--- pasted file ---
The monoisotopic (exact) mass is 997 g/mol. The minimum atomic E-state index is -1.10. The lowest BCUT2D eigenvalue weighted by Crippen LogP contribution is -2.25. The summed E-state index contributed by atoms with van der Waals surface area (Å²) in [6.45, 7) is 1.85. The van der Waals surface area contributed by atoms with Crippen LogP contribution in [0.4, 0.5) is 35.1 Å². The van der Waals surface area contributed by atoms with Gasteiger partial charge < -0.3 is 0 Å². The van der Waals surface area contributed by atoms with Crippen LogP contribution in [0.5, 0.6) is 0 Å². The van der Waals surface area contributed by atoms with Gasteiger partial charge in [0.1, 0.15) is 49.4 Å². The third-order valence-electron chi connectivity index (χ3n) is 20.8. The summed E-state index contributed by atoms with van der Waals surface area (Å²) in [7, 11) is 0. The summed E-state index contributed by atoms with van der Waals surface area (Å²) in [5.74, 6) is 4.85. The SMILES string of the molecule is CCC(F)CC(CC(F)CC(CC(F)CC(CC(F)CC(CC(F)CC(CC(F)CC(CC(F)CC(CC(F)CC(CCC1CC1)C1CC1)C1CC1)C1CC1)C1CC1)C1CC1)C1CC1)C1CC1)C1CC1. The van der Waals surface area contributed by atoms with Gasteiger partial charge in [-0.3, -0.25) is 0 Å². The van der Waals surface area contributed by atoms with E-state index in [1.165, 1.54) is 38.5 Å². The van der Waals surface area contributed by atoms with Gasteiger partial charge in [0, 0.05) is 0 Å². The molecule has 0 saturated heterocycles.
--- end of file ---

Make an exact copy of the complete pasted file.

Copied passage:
The monoisotopic (exact) mass is 997 g/mol. The minimum atomic E-state index is -1.10. The lowest BCUT2D eigenvalue weighted by Crippen LogP contribution is -2.25. The summed E-state index contributed by atoms with van der Waals surface area (Å²) in [6.45, 7) is 1.85. The van der Waals surface area contributed by atoms with Crippen LogP contribution in [0.4, 0.5) is 35.1 Å². The van der Waals surface area contributed by atoms with Gasteiger partial charge < -0.3 is 0 Å². The van der Waals surface area contributed by atoms with Crippen LogP contribution in [0.5, 0.6) is 0 Å². The van der Waals surface area contributed by atoms with Gasteiger partial charge in [0.1, 0.15) is 49.4 Å². The third-order valence-electron chi connectivity index (χ3n) is 20.8. The summed E-state index contributed by atoms with van der Waals surface area (Å²) in [7, 11) is 0. The summed E-state index contributed by atoms with van der Waals surface area (Å²) in [5.74, 6) is 4.85. The SMILES string of the molecule is CCC(F)CC(CC(F)CC(CC(F)CC(CC(F)CC(CC(F)CC(CC(F)CC(CC(F)CC(CC(F)CC(CCC1CC1)C1CC1)C1CC1)C1CC1)C1CC1)C1CC1)C1CC1)C1CC1)C1CC1. The van der Waals surface area contributed by atoms with Gasteiger partial charge in [-0.3, -0.25) is 0 Å². The van der Waals surface area contributed by atoms with E-state index in [1.165, 1.54) is 38.5 Å². The van der Waals surface area contributed by atoms with Gasteiger partial charge in [0, 0.05) is 0 Å². The molecule has 0 saturated heterocycles.